My little Toyota Corolla didn’t quite roll to the intersection. It sputtered and jerked and slid.
I had to make this interview. My media relations and outreach efforts had secured an interview with CNBC for a technology client and the reporter had flown in to conduct it in person.
However, Mother Nature had other plans on that fateful morning in 2003. A blizzard had dumped a couple of feet of snow on Washington, DC as it blanketed much of the northeastern U.S. Nothing cripples the capital of the free world like a few snowflakes…and we were experiencing a major storm.
The Corolla was stuck. I wouldn’t be able to move it for days. As the saying goes, good initiative; poor judgment.
I couldn’t have been more disappointed. The reporter had flown in earlier and the interview went on as planned. The reporter got his story and the client got his interview – and it came with an education.
The time and effort for the news crew put into setup and film the interview lasted hours. However, the final segment was just a couple minutes long with the client’s spot lasting perhaps 30 seconds.
Proven to get More Out of Media Relations
That’s just the way it was in 2003. CNBC was one of just a few possibilities for business or technology stories in the broadcast news. That was the outcome good media relations pitching earned. Yet today, with millions of “channels” on the web, it’s just the beginning.
Here are two such ways:
1. Interview notes are useful content
Traditionally, the PR purpose for “sitting on” interview calls was to facilitate. This means making sure both sides show up on time, throw a lifeline if the interviewee gets into trouble, keep a record of what was said, including any obligations made for follow up details, and to coach the client following the call.
These are still valid reasons, but content marketing affords all the more reason:
- Use the content the reporter doesn’t. A 20-minute call with a print reporter still might yield just one or two quotes in the final story. A PR pro that takes copious notes can easily take what was not reported and transform it into blog posts, contributed article, or even a different media pitch.
- Reporters ask good questions. Notetaking shouldn’t merely record what the client says, but also, the questions reporters ask. Prepared reporters usually ask good questions – the types of questions their audience and your client’s potential prospects might have. Answering questions is still a solid way to develop useful content for blogs, FAQs, eBooks and other content marketing elements.
Also see these related posts:
Switching PR Firms: The High Cost of a Steep Learning Curve
The Soft and Subtle PR Pitch of Content Marketing
HARO: Good PR Pitches have a Long Shelf Life
2. It’s not over with the placement
A period used to end a story, says Mitch Joel. Today it’s just the beginning.
What does PR do with a placement? Add it to a spreadsheet? Put it up in the online press room? Tweet a link? Of course, the answer is yes to all of these, but there’s a lot of other options too.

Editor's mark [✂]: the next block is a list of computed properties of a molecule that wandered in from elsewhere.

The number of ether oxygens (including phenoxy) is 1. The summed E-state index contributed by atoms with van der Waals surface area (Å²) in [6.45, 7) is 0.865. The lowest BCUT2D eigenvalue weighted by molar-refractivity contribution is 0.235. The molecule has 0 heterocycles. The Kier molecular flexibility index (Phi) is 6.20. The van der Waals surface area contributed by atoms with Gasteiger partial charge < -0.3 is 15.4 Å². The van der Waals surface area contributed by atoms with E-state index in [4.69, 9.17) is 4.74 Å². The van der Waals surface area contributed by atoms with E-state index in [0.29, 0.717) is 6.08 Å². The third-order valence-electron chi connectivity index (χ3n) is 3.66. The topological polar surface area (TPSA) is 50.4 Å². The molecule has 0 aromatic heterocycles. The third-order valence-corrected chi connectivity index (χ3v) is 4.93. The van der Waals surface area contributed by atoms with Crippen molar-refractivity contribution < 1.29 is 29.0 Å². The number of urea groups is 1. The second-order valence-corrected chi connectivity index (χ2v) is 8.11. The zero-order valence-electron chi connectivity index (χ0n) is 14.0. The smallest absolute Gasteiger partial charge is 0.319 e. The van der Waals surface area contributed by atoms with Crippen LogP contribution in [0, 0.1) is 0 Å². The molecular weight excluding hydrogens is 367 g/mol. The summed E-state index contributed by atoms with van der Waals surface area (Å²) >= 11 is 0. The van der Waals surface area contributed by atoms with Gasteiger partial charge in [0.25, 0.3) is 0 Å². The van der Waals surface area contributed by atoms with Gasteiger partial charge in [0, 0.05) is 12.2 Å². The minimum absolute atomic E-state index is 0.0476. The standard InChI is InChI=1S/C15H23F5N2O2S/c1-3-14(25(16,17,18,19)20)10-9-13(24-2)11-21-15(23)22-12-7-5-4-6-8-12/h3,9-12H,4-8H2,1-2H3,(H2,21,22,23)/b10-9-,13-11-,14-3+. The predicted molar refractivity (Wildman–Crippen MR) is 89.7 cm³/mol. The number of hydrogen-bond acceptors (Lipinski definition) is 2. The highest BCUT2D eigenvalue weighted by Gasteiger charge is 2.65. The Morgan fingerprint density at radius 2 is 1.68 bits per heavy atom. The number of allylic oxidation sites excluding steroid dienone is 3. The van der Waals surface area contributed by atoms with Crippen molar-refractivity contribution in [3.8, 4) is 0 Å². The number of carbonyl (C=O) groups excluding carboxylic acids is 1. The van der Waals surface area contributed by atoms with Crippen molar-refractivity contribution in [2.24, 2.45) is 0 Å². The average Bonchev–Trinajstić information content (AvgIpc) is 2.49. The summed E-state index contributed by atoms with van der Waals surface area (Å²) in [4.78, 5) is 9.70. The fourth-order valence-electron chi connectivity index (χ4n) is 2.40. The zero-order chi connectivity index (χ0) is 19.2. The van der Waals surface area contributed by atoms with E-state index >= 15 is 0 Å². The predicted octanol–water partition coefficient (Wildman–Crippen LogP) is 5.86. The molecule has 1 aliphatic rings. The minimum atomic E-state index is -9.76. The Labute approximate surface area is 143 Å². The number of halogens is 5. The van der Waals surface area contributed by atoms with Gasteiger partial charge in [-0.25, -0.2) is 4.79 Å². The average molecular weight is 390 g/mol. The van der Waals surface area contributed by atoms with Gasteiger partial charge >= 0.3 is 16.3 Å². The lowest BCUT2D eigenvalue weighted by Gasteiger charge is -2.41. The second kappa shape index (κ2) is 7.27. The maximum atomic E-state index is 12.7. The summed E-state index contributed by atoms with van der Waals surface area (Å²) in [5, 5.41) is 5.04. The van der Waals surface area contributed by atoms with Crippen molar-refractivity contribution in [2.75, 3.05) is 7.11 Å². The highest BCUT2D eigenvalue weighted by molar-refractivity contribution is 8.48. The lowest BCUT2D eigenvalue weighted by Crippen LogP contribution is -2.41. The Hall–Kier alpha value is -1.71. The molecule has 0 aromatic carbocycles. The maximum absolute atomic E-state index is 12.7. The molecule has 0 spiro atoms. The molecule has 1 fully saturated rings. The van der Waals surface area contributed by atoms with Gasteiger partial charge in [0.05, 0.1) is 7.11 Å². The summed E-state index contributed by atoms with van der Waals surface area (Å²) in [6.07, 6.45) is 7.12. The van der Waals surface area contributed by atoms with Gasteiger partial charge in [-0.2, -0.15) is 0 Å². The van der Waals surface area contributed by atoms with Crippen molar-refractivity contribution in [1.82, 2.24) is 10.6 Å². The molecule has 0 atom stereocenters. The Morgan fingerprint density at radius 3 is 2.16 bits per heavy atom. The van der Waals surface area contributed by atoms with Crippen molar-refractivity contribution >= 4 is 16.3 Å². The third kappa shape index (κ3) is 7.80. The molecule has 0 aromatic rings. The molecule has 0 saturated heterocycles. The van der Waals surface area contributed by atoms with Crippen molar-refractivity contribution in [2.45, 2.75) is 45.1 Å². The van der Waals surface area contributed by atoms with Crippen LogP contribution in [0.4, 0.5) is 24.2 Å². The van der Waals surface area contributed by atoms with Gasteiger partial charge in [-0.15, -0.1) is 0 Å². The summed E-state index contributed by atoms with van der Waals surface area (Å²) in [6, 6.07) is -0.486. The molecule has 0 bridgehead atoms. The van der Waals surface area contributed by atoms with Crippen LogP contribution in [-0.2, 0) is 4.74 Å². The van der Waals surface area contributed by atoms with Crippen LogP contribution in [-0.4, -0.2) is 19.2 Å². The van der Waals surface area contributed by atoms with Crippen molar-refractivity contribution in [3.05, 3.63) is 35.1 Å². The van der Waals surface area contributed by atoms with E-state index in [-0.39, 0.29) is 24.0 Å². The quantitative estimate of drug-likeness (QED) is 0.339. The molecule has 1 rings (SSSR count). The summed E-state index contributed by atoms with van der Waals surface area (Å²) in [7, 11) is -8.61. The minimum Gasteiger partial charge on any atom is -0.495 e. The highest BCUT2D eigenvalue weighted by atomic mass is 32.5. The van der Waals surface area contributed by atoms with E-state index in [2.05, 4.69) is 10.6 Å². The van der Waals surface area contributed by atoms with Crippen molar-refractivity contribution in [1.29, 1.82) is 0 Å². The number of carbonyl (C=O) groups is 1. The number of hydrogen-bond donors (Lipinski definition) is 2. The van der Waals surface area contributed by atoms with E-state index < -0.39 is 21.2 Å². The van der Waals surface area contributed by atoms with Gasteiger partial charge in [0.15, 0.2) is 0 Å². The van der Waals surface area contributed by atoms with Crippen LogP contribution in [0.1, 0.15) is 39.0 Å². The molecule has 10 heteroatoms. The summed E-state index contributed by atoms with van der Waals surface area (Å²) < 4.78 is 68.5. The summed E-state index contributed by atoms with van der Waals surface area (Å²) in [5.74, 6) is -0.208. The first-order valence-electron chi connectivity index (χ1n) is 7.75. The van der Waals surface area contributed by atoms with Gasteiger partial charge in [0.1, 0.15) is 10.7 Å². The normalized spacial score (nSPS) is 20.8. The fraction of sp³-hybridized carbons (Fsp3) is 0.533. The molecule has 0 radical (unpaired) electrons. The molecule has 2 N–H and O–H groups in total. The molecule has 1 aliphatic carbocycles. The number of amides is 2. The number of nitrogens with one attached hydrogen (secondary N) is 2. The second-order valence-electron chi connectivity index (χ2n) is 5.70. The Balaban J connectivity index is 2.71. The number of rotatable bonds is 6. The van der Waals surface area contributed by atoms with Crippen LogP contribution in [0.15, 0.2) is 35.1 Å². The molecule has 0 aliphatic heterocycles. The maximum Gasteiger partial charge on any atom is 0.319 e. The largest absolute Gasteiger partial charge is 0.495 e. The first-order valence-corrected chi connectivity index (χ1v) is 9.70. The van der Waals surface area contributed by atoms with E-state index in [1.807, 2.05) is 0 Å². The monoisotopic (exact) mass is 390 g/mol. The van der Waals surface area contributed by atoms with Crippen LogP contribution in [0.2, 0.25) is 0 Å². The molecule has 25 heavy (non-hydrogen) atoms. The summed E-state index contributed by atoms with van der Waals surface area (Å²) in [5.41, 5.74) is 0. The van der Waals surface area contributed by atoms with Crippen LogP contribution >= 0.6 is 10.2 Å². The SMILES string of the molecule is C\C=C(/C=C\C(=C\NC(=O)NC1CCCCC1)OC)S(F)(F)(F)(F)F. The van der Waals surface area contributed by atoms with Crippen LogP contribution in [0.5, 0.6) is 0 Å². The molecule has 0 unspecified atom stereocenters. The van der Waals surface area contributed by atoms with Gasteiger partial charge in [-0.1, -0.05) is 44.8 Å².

- Employ audience saturation. After all the effort that goes into earning a placement in a respectable blog or media outlet – you want as many people as possible to see it and read it. A very simple and cost effective way to do this is through paid social ads. When done well with targeted or customize audiences for a few hundred dollars can go a long way. No respectable journalist would ever admit it – but I guarantee those reporters notice extra traffic coming to an article. Think about that for a minute.
- Pitch media upstream. Nobody watches the media like the media. Media relations tends to be momentum driven and cumulative. Use those hard earned placements in smaller publications as credibility to pitch larger publications.
- Riff off the placement. If your organization has a blog – and it should – weave the placement into a post, or “riff” off it. Avoid self-aggrandizement about how awesome your company is for being mentioned in a respectable publication – and instead, seek to add value along the way.For example: explore a new story angle, but borrow a quote from the placement; weave several stories on the same topic, including the placement, together; add in some commentary from your notes that the reporter did not use.If you write a good blog post and it grows legs – this presents an opportunity also employ audience saturation again on the post. The benefit here even better in that you are also growing your “owned media” community and inviting prospects to join it.
* * *
In the case of that particular client and the CNBC interview, the web wasn’t yet strong enough to see the story immediately online. However, I knew I had a pitch with legs, and there would be many ways to slice it up and customize it for the verticals and trades.
In many ways, it was a bit like creative ways to repurpose content – and that’s one of the reasons I always say PR has been doing content marketing before content marketing was cool.
If you enjoyed this post, you might also like:
3 Easy Questions that Trip Up Media Interviews
Photo credit: Flickr, Tom Godber, Media Frenzy (CC BY-SA 2.0)